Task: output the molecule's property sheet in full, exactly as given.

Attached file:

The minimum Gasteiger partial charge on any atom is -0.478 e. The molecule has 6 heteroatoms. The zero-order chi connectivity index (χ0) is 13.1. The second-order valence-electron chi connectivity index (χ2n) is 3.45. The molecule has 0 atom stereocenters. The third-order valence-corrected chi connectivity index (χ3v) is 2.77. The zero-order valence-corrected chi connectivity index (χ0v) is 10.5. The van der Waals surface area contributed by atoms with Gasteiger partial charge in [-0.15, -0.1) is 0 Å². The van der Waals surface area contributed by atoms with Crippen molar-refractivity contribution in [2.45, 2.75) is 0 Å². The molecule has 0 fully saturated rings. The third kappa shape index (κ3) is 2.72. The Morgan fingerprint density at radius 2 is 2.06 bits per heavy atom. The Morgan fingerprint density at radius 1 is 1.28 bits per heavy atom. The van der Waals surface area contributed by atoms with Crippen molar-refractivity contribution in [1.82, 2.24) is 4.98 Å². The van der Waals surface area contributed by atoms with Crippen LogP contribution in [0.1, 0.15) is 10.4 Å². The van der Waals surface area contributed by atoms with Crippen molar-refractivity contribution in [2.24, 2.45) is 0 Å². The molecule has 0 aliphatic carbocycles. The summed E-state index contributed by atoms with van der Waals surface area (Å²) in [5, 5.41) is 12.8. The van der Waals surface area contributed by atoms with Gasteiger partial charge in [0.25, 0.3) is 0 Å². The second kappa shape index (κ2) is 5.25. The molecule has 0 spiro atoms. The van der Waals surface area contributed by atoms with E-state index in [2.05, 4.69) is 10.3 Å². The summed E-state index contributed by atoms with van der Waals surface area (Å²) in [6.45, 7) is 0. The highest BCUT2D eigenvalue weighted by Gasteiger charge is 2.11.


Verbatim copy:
The minimum Gasteiger partial charge on any atom is -0.478 e. The molecule has 6 heteroatoms. The zero-order chi connectivity index (χ0) is 13.1. The second-order valence-electron chi connectivity index (χ2n) is 3.45. The molecule has 0 atom stereocenters. The third-order valence-corrected chi connectivity index (χ3v) is 2.77. The zero-order valence-corrected chi connectivity index (χ0v) is 10.5. The van der Waals surface area contributed by atoms with Gasteiger partial charge in [-0.15, -0.1) is 0 Å². The van der Waals surface area contributed by atoms with Crippen molar-refractivity contribution in [2.45, 2.75) is 0 Å². The molecule has 0 fully saturated rings. The third kappa shape index (κ3) is 2.72. The Morgan fingerprint density at radius 2 is 2.06 bits per heavy atom. The Morgan fingerprint density at radius 1 is 1.28 bits per heavy atom. The van der Waals surface area contributed by atoms with Crippen molar-refractivity contribution in [1.82, 2.24) is 4.98 Å². The van der Waals surface area contributed by atoms with Crippen LogP contribution in [0.1, 0.15) is 10.4 Å². The van der Waals surface area contributed by atoms with Crippen molar-refractivity contribution in [2.24, 2.45) is 0 Å². The molecule has 0 aliphatic carbocycles. The summed E-state index contributed by atoms with van der Waals surface area (Å²) in [5, 5.41) is 12.8. The van der Waals surface area contributed by atoms with Gasteiger partial charge in [0.25, 0.3) is 0 Å². The second kappa shape index (κ2) is 5.25. The molecule has 0 spiro atoms. The van der Waals surface area contributed by atoms with E-state index in [2.05, 4.69) is 10.3 Å². The summed E-state index contributed by atoms with van der Waals surface area (Å²) in [6.45, 7) is 0. The highest BCUT2D eigenvalue weighted by Gasteiger charge is 2.11.